It was my hope from the very beginning that I’d be able to share a bit of the glory and adventure of Sirena’s through hike on the AZT. After all, she’d become so much more than just a hiking buddy and fellow blogger over the last year – she was one of my closest friends. The fact that I am insanely envious barely plays into it at all (wink). So, when my schedule shifted about a bit and opened up an opportunity for me to not only join her for Passage 4, but to also get to guest-blog about our adventure, I grabbed at it. An overnight on the AZT…with my celebrity friend…just the two of us and the foothills of the Santa Rita mountains on one of the most beautiful weekends of the year? Oh yeah. I’m in!
I met up with our roving woman of wonder in the small southern Arizona town of Patagonia for the AZ Trail Trek event on Thursday night. With music by Jamnesia, Arizona Trail Ale from That Brewery in Pine and a beautiful evening provided by mother nature, it was a smash success. Fudge and treats from the Ovens of Patagonia (can you say Key Lime Meringue?) kept the festivities going until after darkness set in.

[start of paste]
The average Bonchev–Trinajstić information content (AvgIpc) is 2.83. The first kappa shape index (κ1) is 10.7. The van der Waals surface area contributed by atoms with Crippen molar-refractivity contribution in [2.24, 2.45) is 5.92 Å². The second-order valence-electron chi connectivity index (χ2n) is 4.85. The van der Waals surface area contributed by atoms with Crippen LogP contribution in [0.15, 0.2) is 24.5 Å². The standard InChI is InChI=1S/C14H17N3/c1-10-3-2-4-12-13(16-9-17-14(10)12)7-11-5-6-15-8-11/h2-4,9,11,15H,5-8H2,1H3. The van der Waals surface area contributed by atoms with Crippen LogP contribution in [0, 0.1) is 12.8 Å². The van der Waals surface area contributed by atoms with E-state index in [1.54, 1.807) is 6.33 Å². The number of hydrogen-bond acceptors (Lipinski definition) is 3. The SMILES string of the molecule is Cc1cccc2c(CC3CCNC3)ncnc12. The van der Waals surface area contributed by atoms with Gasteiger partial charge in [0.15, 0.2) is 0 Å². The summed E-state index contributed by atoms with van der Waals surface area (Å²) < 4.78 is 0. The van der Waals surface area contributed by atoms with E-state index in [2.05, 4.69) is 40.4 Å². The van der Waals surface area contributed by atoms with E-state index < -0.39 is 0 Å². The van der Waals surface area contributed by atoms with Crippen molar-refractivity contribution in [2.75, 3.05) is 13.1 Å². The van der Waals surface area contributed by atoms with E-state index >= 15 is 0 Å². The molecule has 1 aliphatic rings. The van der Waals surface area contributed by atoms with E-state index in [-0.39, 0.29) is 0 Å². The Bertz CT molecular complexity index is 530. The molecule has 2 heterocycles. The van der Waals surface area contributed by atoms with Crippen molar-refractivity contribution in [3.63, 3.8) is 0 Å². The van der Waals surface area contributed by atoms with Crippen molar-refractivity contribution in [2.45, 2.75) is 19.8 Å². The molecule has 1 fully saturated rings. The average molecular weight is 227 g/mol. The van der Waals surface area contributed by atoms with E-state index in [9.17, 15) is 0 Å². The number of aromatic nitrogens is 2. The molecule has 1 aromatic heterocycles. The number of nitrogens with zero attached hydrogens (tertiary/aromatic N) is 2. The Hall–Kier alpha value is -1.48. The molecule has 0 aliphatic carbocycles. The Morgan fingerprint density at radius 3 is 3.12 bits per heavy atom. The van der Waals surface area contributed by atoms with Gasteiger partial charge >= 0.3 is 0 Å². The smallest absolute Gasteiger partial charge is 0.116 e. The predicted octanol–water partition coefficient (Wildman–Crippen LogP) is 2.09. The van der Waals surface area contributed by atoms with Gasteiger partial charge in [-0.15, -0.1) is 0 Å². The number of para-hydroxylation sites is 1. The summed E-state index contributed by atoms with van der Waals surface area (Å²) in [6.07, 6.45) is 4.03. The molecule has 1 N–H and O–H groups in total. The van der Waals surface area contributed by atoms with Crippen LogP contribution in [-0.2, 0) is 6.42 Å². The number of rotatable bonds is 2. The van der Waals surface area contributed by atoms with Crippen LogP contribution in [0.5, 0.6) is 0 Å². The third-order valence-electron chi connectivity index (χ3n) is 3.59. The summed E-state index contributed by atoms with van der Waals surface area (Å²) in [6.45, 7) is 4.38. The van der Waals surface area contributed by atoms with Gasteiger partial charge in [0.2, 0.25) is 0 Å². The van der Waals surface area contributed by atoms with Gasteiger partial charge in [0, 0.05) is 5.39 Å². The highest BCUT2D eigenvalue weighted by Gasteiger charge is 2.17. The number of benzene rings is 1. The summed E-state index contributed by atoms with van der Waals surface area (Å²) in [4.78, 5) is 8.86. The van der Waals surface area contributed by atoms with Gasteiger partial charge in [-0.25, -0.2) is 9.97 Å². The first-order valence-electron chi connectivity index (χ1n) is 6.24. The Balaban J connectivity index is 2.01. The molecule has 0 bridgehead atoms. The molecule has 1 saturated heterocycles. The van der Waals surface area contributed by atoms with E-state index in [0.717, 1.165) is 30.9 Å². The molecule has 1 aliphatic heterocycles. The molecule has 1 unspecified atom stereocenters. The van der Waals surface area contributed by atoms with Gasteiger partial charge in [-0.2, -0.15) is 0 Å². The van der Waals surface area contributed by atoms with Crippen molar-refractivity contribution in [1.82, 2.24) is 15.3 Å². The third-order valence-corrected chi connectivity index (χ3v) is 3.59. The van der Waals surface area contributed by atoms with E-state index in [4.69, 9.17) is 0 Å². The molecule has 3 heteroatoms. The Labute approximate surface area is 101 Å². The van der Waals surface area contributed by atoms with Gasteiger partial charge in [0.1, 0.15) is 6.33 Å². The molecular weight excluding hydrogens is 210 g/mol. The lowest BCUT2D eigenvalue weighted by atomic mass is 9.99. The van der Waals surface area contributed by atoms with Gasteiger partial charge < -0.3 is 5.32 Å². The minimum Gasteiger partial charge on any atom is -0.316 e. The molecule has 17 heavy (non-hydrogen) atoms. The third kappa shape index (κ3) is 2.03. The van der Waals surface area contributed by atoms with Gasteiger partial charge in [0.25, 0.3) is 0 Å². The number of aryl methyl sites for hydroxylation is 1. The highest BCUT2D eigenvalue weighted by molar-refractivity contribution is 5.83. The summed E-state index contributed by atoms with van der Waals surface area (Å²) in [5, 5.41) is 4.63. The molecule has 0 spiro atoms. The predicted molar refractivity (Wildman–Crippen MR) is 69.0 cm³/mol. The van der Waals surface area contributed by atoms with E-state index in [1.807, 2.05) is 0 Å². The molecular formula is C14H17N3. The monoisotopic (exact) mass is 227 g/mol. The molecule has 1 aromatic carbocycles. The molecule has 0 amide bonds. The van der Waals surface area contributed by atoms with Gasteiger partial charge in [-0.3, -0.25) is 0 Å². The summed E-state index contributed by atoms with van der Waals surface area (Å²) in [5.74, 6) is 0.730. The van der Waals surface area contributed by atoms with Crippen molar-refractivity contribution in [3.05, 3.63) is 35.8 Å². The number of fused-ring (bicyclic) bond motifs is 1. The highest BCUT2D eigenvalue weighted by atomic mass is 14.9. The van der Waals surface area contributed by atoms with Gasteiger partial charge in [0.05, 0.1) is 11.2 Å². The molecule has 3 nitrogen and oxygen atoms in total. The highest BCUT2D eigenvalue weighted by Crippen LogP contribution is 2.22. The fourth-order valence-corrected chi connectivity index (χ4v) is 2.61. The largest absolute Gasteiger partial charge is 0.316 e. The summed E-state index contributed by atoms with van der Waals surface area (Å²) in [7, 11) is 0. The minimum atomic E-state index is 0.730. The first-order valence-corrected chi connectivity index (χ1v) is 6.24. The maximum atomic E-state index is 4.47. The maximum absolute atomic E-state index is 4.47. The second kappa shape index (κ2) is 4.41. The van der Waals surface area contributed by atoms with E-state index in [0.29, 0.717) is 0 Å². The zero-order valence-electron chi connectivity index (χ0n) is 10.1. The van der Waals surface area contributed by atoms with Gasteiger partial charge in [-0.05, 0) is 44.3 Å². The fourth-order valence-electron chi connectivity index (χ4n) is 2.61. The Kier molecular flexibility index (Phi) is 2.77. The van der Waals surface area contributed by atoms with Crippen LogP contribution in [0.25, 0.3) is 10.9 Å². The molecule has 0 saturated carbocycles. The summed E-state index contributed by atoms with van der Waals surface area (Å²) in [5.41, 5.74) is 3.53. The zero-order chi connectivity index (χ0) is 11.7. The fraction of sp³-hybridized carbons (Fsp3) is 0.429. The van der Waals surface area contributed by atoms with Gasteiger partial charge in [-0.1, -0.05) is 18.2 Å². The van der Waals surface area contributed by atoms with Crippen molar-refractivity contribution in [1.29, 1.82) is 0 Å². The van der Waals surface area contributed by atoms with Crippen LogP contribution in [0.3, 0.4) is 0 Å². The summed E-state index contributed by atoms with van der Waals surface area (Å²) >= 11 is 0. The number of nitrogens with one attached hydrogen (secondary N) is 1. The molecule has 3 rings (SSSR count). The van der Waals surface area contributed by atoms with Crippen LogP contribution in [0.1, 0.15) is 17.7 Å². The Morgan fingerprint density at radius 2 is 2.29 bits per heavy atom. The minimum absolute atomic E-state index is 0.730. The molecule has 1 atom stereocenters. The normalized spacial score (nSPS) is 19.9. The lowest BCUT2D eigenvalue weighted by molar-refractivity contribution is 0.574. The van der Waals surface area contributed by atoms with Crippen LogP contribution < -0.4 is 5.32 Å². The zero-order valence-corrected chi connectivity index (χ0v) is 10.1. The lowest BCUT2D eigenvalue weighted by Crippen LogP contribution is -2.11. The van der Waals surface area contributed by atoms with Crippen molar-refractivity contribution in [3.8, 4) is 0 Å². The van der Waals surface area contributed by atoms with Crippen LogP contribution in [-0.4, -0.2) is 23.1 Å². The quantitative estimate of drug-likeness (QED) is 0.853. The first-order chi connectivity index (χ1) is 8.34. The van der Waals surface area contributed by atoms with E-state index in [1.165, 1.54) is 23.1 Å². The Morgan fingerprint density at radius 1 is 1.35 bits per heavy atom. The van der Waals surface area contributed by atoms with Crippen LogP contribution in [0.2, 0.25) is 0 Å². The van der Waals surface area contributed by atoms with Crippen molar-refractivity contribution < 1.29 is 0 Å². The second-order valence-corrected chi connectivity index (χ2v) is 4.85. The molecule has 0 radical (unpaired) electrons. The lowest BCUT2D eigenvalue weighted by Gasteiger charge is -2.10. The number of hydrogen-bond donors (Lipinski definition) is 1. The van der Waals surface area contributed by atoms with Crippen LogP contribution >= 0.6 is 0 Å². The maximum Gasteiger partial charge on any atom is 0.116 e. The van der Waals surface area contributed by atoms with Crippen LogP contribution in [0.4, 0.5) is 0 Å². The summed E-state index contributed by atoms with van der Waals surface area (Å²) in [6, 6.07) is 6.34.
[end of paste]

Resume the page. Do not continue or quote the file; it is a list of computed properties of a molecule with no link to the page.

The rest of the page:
While I was camped out in the grasslands near my exit trailhead at Kentucky Camp, Sirena had secured accommodations from a pair of trail angels in their teardrop trailer just outside of Patagonia (thanks to Maggie, Patrick and their very friendly kitty). Sirena’s connection with the folks in Patagonia is amazing, and she had even more help coming, from Helen who agreed to shuttle yours truly from Kentucky Camp to our starting point on Temporal Canyon road. This warm support from the members of this active gateway community is a part of what will continue to make the Arizona Trail a great experience in years to come!
Passage 4 of the AZT follows the Temporal Canyon Road in Patagonia for the first 13 miles. For most through-hikers, road walks are similar to unwanted chores: often necessary, rarely enjoyed. Sirena had taken care of the first 7 miles of the road walk the day before to speed things up, so we had only about 6 miles to go before we truly got off into the wilds. Luckily, even road walking in this area can be scenic and rewarding. Winding through the oak forests and over the pools of Temporal Gulch wasn’t such a horrible chore at all – and the terrain offered enough distraction to keep us contented as we hoofed along.